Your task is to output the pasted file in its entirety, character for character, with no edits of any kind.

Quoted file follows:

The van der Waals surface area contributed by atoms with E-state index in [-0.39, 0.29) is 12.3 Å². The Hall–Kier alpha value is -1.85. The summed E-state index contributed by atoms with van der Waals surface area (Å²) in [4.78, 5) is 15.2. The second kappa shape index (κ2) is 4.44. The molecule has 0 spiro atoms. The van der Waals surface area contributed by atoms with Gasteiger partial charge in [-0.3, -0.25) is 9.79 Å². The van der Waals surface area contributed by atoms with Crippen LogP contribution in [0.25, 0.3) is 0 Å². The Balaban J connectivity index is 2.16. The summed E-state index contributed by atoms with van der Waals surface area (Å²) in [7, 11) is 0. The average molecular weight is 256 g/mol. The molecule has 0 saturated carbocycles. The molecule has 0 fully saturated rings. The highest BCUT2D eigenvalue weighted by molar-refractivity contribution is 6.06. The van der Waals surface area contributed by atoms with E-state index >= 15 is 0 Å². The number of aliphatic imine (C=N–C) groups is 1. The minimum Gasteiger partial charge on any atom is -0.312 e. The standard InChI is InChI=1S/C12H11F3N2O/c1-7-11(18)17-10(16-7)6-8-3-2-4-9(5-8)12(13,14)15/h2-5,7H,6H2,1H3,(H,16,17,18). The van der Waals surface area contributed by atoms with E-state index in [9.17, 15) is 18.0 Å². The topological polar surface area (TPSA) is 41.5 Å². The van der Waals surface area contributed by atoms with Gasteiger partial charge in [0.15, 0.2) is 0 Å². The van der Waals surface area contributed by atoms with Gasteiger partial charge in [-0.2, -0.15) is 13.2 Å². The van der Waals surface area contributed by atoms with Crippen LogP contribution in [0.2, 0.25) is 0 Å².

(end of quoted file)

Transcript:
The van der Waals surface area contributed by atoms with E-state index in [-0.39, 0.29) is 12.3 Å². The Hall–Kier alpha value is -1.85. The summed E-state index contributed by atoms with van der Waals surface area (Å²) in [4.78, 5) is 15.2. The second kappa shape index (κ2) is 4.44. The molecule has 0 spiro atoms. The van der Waals surface area contributed by atoms with Gasteiger partial charge in [-0.3, -0.25) is 9.79 Å². The van der Waals surface area contributed by atoms with Crippen LogP contribution in [0.25, 0.3) is 0 Å². The Balaban J connectivity index is 2.16. The summed E-state index contributed by atoms with van der Waals surface area (Å²) in [7, 11) is 0. The average molecular weight is 256 g/mol. The molecule has 0 saturated carbocycles. The molecule has 0 fully saturated rings. The highest BCUT2D eigenvalue weighted by molar-refractivity contribution is 6.06. The van der Waals surface area contributed by atoms with E-state index >= 15 is 0 Å². The number of aliphatic imine (C=N–C) groups is 1. The minimum Gasteiger partial charge on any atom is -0.312 e. The standard InChI is InChI=1S/C12H11F3N2O/c1-7-11(18)17-10(16-7)6-8-3-2-4-9(5-8)12(13,14)15/h2-5,7H,6H2,1H3,(H,16,17,18). The van der Waals surface area contributed by atoms with E-state index in [9.17, 15) is 18.0 Å². The topological polar surface area (TPSA) is 41.5 Å². The van der Waals surface area contributed by atoms with Gasteiger partial charge in [0.15, 0.2) is 0 Å². The van der Waals surface area contributed by atoms with Gasteiger partial charge in [-0.2, -0.15) is 13.2 Å². The van der Waals surface area contributed by atoms with Crippen LogP contribution in [0.2, 0.25) is 0 Å².